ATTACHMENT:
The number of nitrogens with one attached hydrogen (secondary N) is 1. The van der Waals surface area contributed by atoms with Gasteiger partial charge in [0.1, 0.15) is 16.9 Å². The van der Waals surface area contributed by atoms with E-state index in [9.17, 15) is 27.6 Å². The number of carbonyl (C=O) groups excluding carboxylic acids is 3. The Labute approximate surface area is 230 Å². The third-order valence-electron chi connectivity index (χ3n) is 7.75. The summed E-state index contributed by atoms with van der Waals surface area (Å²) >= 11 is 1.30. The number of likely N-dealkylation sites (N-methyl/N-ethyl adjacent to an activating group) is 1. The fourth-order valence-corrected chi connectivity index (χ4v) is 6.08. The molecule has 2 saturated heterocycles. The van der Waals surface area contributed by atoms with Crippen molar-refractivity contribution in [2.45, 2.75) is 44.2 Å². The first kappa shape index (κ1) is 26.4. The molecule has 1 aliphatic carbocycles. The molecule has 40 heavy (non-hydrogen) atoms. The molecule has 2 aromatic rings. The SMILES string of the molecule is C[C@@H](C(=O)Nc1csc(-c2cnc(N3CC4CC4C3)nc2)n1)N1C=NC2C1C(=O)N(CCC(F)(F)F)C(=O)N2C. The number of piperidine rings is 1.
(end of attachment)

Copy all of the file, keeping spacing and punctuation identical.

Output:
The number of nitrogens with one attached hydrogen (secondary N) is 1. The van der Waals surface area contributed by atoms with Gasteiger partial charge in [0.1, 0.15) is 16.9 Å². The van der Waals surface area contributed by atoms with E-state index in [9.17, 15) is 27.6 Å². The number of carbonyl (C=O) groups excluding carboxylic acids is 3. The Labute approximate surface area is 230 Å². The third-order valence-electron chi connectivity index (χ3n) is 7.75. The summed E-state index contributed by atoms with van der Waals surface area (Å²) >= 11 is 1.30. The number of likely N-dealkylation sites (N-methyl/N-ethyl adjacent to an activating group) is 1. The fourth-order valence-corrected chi connectivity index (χ4v) is 6.08. The molecule has 2 saturated heterocycles. The van der Waals surface area contributed by atoms with Crippen molar-refractivity contribution in [2.45, 2.75) is 44.2 Å². The first kappa shape index (κ1) is 26.4. The molecule has 1 aliphatic carbocycles. The molecule has 40 heavy (non-hydrogen) atoms. The molecule has 2 aromatic rings. The SMILES string of the molecule is C[C@@H](C(=O)Nc1csc(-c2cnc(N3CC4CC4C3)nc2)n1)N1C=NC2C1C(=O)N(CCC(F)(F)F)C(=O)N2C. The number of piperidine rings is 1.